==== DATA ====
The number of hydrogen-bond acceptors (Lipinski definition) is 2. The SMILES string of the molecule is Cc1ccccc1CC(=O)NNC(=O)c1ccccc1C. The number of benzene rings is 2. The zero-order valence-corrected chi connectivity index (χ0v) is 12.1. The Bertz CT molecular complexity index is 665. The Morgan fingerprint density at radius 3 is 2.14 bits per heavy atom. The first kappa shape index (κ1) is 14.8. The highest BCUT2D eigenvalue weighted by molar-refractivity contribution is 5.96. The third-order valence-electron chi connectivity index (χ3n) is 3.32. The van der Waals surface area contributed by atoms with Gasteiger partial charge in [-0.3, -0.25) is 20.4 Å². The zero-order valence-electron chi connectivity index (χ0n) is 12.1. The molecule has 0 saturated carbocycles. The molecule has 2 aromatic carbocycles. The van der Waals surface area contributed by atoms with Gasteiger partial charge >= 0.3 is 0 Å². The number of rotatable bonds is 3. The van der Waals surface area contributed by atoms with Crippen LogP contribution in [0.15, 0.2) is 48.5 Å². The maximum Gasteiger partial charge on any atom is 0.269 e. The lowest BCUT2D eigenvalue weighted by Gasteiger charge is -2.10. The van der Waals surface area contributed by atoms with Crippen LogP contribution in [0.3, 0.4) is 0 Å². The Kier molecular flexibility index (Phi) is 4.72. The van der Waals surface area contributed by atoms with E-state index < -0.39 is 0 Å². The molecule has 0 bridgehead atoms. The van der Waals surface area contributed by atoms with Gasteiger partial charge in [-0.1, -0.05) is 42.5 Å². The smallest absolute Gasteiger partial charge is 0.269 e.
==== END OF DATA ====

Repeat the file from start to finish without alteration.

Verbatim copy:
The number of hydrogen-bond acceptors (Lipinski definition) is 2. The SMILES string of the molecule is Cc1ccccc1CC(=O)NNC(=O)c1ccccc1C. The number of benzene rings is 2. The zero-order valence-corrected chi connectivity index (χ0v) is 12.1. The Bertz CT molecular complexity index is 665. The Morgan fingerprint density at radius 3 is 2.14 bits per heavy atom. The first kappa shape index (κ1) is 14.8. The highest BCUT2D eigenvalue weighted by molar-refractivity contribution is 5.96. The third-order valence-electron chi connectivity index (χ3n) is 3.32. The van der Waals surface area contributed by atoms with Gasteiger partial charge in [-0.3, -0.25) is 20.4 Å². The zero-order valence-electron chi connectivity index (χ0n) is 12.1. The molecule has 0 saturated carbocycles. The molecule has 2 aromatic carbocycles. The van der Waals surface area contributed by atoms with Gasteiger partial charge >= 0.3 is 0 Å². The number of rotatable bonds is 3. The van der Waals surface area contributed by atoms with Crippen LogP contribution in [0.15, 0.2) is 48.5 Å². The maximum Gasteiger partial charge on any atom is 0.269 e. The lowest BCUT2D eigenvalue weighted by Gasteiger charge is -2.10. The van der Waals surface area contributed by atoms with Crippen LogP contribution in [0.3, 0.4) is 0 Å². The Kier molecular flexibility index (Phi) is 4.72. The van der Waals surface area contributed by atoms with E-state index < -0.39 is 0 Å². The molecule has 0 bridgehead atoms. The van der Waals surface area contributed by atoms with Gasteiger partial charge in [-0.1, -0.05) is 42.5 Å². The smallest absolute Gasteiger partial charge is 0.269 e.